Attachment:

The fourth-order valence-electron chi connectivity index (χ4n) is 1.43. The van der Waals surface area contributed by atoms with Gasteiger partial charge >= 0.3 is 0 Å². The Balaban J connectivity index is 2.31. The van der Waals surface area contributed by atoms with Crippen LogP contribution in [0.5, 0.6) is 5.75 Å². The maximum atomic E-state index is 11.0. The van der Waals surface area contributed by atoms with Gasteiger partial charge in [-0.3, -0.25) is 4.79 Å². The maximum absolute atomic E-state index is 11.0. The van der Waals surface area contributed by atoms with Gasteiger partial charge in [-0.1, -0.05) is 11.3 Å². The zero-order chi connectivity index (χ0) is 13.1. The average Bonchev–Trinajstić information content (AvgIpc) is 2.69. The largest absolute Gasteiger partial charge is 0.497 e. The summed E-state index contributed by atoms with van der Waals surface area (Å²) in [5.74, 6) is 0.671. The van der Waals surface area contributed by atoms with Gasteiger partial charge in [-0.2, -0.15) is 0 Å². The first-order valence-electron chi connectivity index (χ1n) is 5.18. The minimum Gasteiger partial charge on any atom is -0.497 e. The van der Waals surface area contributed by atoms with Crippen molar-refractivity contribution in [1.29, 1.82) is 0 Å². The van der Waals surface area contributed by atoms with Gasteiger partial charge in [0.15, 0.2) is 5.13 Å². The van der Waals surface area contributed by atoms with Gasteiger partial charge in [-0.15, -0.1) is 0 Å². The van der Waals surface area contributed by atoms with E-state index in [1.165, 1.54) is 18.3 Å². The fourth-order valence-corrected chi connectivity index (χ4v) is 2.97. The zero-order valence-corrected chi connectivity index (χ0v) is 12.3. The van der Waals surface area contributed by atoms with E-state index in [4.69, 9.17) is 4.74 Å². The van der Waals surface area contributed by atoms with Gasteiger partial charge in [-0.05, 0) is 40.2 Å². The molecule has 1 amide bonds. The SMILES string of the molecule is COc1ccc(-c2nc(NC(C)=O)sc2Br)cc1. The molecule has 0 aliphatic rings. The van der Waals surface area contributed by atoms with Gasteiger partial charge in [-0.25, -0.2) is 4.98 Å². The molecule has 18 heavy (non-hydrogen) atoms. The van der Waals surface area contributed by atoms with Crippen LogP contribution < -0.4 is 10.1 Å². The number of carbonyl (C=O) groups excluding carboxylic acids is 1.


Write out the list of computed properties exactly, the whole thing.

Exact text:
The fourth-order valence-electron chi connectivity index (χ4n) is 1.43. The van der Waals surface area contributed by atoms with Gasteiger partial charge >= 0.3 is 0 Å². The Balaban J connectivity index is 2.31. The van der Waals surface area contributed by atoms with Crippen LogP contribution in [0.5, 0.6) is 5.75 Å². The maximum atomic E-state index is 11.0. The van der Waals surface area contributed by atoms with Gasteiger partial charge in [-0.3, -0.25) is 4.79 Å². The maximum absolute atomic E-state index is 11.0. The van der Waals surface area contributed by atoms with Gasteiger partial charge in [-0.1, -0.05) is 11.3 Å². The zero-order chi connectivity index (χ0) is 13.1. The average Bonchev–Trinajstić information content (AvgIpc) is 2.69. The largest absolute Gasteiger partial charge is 0.497 e. The summed E-state index contributed by atoms with van der Waals surface area (Å²) in [5.74, 6) is 0.671. The van der Waals surface area contributed by atoms with Gasteiger partial charge in [-0.2, -0.15) is 0 Å². The first-order valence-electron chi connectivity index (χ1n) is 5.18. The minimum Gasteiger partial charge on any atom is -0.497 e. The van der Waals surface area contributed by atoms with Crippen molar-refractivity contribution in [1.29, 1.82) is 0 Å². The van der Waals surface area contributed by atoms with Gasteiger partial charge in [0.15, 0.2) is 5.13 Å². The van der Waals surface area contributed by atoms with Gasteiger partial charge in [-0.15, -0.1) is 0 Å². The van der Waals surface area contributed by atoms with E-state index in [1.165, 1.54) is 18.3 Å². The fourth-order valence-corrected chi connectivity index (χ4v) is 2.97. The zero-order valence-corrected chi connectivity index (χ0v) is 12.3. The van der Waals surface area contributed by atoms with E-state index in [4.69, 9.17) is 4.74 Å². The van der Waals surface area contributed by atoms with Gasteiger partial charge in [-0.05, 0) is 40.2 Å². The molecule has 1 amide bonds. The SMILES string of the molecule is COc1ccc(-c2nc(NC(C)=O)sc2Br)cc1. The molecule has 0 aliphatic rings. The van der Waals surface area contributed by atoms with Gasteiger partial charge in [-0.25, -0.2) is 4.98 Å². The molecule has 18 heavy (non-hydrogen) atoms. The van der Waals surface area contributed by atoms with Crippen LogP contribution < -0.4 is 10.1 Å². The number of carbonyl (C=O) groups excluding carboxylic acids is 1.